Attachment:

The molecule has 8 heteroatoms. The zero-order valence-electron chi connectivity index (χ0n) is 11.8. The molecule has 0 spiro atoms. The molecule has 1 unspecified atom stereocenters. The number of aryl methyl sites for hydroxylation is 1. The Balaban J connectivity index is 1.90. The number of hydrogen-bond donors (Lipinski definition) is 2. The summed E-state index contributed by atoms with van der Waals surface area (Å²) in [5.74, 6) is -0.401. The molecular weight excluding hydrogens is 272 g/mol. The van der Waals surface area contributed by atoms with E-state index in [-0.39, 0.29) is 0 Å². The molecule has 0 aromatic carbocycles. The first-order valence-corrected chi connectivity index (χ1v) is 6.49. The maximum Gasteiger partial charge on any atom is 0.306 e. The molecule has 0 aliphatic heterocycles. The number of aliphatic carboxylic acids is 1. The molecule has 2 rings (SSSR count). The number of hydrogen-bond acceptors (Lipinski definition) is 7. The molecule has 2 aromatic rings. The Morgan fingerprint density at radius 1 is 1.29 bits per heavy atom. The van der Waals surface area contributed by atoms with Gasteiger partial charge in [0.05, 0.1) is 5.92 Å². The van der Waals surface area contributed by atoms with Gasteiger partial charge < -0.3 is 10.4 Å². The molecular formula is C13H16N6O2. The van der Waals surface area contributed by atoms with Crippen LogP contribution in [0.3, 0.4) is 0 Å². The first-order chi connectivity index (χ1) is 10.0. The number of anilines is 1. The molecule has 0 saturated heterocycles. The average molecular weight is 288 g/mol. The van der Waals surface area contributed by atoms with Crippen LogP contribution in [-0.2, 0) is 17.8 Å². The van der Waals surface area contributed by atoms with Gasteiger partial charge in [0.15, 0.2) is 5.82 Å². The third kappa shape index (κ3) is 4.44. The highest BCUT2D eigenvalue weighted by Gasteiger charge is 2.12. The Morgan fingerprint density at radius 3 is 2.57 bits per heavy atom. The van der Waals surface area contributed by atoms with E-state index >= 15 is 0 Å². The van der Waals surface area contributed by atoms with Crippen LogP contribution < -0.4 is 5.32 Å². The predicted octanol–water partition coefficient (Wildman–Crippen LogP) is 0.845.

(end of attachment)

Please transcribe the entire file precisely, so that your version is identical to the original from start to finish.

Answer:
The molecule has 8 heteroatoms. The zero-order valence-electron chi connectivity index (χ0n) is 11.8. The molecule has 0 spiro atoms. The molecule has 1 unspecified atom stereocenters. The number of aryl methyl sites for hydroxylation is 1. The Balaban J connectivity index is 1.90. The number of hydrogen-bond donors (Lipinski definition) is 2. The summed E-state index contributed by atoms with van der Waals surface area (Å²) in [5.74, 6) is -0.401. The molecular weight excluding hydrogens is 272 g/mol. The van der Waals surface area contributed by atoms with E-state index in [-0.39, 0.29) is 0 Å². The molecule has 0 aromatic carbocycles. The first-order valence-corrected chi connectivity index (χ1v) is 6.49. The maximum Gasteiger partial charge on any atom is 0.306 e. The molecule has 0 aliphatic heterocycles. The number of aliphatic carboxylic acids is 1. The molecule has 2 rings (SSSR count). The number of hydrogen-bond acceptors (Lipinski definition) is 7. The molecule has 2 aromatic rings. The Morgan fingerprint density at radius 1 is 1.29 bits per heavy atom. The van der Waals surface area contributed by atoms with Gasteiger partial charge in [0.05, 0.1) is 5.92 Å². The van der Waals surface area contributed by atoms with Gasteiger partial charge < -0.3 is 10.4 Å². The molecular formula is C13H16N6O2. The van der Waals surface area contributed by atoms with Crippen LogP contribution in [0.3, 0.4) is 0 Å². The first-order chi connectivity index (χ1) is 10.0. The number of anilines is 1. The molecule has 0 saturated heterocycles. The average molecular weight is 288 g/mol. The van der Waals surface area contributed by atoms with Crippen LogP contribution in [-0.2, 0) is 17.8 Å². The van der Waals surface area contributed by atoms with Gasteiger partial charge in [0.15, 0.2) is 5.82 Å². The third kappa shape index (κ3) is 4.44. The highest BCUT2D eigenvalue weighted by Gasteiger charge is 2.12. The Morgan fingerprint density at radius 3 is 2.57 bits per heavy atom. The van der Waals surface area contributed by atoms with E-state index >= 15 is 0 Å². The van der Waals surface area contributed by atoms with Crippen LogP contribution < -0.4 is 5.32 Å². The predicted octanol–water partition coefficient (Wildman–Crippen LogP) is 0.845.